“Pete Johnson had a quirky sense of humour and was a renowned cyclist.

“Scam and I added the stupidity to the boat.

“I met Pete Scammell at the age of 5 at Patutahi. We’ve been best mates ever since.”

The fifth member of the crew, coxswain (pronounced coxen) Barrie Swarbrick, was the best part of a decade younger than the four Petes and looked up to them as heroes.

“The four Peters were young New Zealand rowers and their dreams really were in 1978 to make the New Zealand team and go to the world rowing champs,” Swarbrick said.

“They were four guys from a rural area performing at the highest level.

“They certainly put Gisborne rowing on the map.”

They had a fast German boat but lacked “decent water to train on”.

He said Johnson was “a lightweight who tried to be a heavyweight”.

“He had to beef up to be in the New Zealand eight.”

Godwin was a solid all-rounder and, along with Johnson, an entertainer.

Scammell was the “roughest, scruffiest bugger you’d come across. Now he’s well-heeled, well-dressed. He’s a completely different man.”

Johnson said it was important Swarbrick’s contribution was not overlooked.

“He stuck with us through thick and thin.”

Johnson had other details to add. Whittaker also had a boat named after him, at Picton’s Arapawa club. Gisborne barber and 1980 Moscow Olympics kayaking coach John Grant had a sage piece of advice — buy athletics legend Arthur Lydiard’s book and when you’ve finished reading it, read it again. And Scammell was a gifted athlete who gave All Black lock Andy Haden a hard time when Poverty Bay challenged Auckland for the Ranfurly Shield in 1980.

Johnson said the crew couldn’t have Clark in the stroke seat because he was too strong for the others.

“He could leg-press a metric tonne two and a half times.

“He could squat 300 kilograms and half-squat 500kg.”

Clark was diagnosed with throat cancer in 2004 and has had health struggles since.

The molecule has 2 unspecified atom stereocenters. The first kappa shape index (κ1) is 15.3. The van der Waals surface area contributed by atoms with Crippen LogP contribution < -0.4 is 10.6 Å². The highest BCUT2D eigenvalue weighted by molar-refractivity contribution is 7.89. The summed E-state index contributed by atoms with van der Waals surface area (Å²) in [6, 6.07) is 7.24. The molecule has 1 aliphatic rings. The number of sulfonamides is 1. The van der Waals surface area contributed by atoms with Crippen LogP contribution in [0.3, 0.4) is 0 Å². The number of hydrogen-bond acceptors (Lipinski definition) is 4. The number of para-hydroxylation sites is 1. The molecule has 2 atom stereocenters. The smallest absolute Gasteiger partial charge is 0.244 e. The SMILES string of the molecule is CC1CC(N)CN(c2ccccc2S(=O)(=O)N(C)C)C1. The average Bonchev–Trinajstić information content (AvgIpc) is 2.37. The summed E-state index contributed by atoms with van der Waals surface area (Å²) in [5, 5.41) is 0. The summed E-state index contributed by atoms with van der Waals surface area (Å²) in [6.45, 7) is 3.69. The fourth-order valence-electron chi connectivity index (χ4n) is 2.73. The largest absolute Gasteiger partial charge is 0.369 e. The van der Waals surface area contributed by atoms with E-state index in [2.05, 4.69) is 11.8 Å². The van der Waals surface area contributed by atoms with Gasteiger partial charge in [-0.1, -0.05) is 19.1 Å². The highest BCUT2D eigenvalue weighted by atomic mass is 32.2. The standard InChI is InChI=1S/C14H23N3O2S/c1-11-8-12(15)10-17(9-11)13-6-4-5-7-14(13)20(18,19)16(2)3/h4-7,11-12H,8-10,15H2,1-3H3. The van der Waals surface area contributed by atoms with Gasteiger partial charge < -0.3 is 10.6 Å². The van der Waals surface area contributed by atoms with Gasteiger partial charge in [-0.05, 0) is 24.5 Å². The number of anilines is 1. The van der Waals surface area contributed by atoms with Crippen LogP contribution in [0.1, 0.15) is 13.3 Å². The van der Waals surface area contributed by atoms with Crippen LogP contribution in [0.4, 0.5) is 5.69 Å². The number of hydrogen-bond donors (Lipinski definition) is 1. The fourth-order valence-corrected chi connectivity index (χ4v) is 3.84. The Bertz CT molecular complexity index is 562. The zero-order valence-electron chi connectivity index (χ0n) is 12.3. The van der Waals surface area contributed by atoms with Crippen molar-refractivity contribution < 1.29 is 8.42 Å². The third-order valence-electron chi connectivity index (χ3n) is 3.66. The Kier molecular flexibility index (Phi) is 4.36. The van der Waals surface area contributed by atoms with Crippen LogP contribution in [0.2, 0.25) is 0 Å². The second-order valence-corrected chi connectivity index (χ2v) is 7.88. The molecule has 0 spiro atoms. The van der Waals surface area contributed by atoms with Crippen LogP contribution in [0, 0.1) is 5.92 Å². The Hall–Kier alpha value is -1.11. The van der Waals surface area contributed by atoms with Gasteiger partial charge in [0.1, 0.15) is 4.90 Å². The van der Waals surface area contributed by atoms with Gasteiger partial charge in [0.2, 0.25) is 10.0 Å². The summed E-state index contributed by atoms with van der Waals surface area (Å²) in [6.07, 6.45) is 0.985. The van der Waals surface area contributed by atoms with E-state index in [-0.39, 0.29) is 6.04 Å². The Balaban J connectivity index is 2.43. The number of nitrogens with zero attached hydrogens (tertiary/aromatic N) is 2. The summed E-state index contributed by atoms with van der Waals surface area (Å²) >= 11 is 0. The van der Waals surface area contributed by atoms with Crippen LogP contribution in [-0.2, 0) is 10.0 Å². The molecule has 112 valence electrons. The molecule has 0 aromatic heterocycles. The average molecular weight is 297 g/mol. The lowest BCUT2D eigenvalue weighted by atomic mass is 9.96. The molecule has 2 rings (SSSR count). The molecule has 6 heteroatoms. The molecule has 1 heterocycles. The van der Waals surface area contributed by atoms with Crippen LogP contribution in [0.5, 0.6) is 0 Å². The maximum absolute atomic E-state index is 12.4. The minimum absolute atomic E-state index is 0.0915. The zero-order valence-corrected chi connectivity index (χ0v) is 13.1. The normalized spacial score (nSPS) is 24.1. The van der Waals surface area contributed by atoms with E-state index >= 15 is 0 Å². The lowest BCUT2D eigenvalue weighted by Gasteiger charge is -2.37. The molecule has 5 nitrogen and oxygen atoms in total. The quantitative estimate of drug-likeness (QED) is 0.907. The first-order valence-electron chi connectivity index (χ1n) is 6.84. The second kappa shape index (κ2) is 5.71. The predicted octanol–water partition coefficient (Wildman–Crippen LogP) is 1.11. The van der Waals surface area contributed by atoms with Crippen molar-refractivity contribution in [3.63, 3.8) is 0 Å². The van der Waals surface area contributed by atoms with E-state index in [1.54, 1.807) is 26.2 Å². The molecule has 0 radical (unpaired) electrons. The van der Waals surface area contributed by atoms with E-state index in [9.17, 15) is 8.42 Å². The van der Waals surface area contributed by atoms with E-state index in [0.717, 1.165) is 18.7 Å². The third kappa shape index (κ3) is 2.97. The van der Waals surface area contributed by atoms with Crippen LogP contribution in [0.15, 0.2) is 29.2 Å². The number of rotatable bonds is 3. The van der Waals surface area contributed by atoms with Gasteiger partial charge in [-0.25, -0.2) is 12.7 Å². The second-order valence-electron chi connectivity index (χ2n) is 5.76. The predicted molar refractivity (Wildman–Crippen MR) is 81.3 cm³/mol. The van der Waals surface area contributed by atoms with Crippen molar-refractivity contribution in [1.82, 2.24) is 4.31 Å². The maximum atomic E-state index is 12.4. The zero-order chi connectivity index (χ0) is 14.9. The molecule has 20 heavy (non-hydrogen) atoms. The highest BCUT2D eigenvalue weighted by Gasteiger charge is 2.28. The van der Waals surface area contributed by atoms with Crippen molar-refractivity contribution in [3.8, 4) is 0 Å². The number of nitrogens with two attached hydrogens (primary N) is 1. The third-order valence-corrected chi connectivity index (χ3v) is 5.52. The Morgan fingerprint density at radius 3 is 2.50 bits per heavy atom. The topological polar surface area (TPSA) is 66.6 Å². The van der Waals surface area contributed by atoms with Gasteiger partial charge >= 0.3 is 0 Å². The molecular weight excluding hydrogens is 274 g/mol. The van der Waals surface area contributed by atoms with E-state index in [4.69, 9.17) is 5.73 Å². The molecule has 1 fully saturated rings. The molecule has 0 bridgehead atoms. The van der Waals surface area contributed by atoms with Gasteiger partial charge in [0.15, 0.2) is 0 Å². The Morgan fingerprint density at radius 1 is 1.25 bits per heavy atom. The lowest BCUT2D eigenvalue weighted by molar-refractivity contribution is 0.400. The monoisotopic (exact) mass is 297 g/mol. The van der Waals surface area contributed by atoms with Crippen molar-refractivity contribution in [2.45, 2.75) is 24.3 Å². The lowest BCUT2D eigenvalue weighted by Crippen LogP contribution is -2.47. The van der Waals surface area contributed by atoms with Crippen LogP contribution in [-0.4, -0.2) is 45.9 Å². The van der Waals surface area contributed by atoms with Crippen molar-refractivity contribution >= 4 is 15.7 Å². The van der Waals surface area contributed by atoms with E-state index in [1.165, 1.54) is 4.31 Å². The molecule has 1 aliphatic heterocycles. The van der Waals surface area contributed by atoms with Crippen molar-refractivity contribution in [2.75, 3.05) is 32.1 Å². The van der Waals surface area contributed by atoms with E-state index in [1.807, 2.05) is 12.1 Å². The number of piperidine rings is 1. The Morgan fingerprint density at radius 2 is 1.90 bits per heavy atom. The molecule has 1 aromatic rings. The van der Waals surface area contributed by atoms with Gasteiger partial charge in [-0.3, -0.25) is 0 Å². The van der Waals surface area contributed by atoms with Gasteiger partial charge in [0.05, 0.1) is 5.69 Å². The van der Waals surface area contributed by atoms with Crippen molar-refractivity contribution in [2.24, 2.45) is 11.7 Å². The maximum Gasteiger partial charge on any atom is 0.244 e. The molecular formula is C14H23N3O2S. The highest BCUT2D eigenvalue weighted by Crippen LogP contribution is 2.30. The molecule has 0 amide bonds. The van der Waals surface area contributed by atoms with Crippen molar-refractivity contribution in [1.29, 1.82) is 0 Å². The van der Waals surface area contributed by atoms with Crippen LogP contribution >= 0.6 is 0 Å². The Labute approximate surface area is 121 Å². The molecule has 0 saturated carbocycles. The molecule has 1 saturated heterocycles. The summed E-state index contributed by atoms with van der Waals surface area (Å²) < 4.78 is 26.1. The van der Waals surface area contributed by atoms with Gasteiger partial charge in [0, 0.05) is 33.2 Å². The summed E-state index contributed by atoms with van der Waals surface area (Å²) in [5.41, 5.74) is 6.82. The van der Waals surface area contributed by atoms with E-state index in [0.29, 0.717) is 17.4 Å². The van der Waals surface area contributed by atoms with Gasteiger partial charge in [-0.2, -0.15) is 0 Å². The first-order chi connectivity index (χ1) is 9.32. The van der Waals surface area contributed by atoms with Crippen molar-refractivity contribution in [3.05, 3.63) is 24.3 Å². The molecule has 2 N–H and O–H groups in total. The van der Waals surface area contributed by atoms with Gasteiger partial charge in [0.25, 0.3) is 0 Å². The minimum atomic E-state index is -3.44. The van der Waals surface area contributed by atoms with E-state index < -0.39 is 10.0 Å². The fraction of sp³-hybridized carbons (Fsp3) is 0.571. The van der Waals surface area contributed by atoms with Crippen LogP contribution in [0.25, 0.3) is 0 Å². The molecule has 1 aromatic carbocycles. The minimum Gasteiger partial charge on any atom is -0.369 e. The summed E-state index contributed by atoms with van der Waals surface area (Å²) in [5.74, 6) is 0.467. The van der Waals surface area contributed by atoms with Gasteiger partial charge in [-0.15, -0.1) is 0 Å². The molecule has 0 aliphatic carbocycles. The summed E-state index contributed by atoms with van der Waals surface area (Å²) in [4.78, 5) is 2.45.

“I’m still above ground,” he said defiantly.

The other Peters are saddened that Clark has had to endure such a battle.

“We care for each other, that’s for real,” Godwin said.

He recently sent an email to the crew suggesting that, with Air New Zealand cutting provincial fares, they “give Clarky’s beer fridge a hurry-up”.

Godwin said rowing was a team sport where crew members had to “front up” and be disciplined and “get on with everybody”.

“It’s a great bonding sport, it really is.”

He met some “grand people” in other crews in New Zealand and England but there was not quite the same mateship as with the three other Petes.

They also got into rowing surf boats.

Swarbrick went on to lightweight rowing and founded a renovations business in Auckland.

Clark was a water schemes consultant, Scammell a stock buyer, Godwin worked in the pharmaceuticals business and Johnson, estate management.

Godwin coaches surf crews. Scammell still rows surf boats in the masters and will be at the nationals at Mount Maunganui this month.

The four Petes aim to come back to Gisborne at some point and look at the boat named after them.

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Vicki Baker, Bethells Beach - 18 days ago
What a great read about top blokes.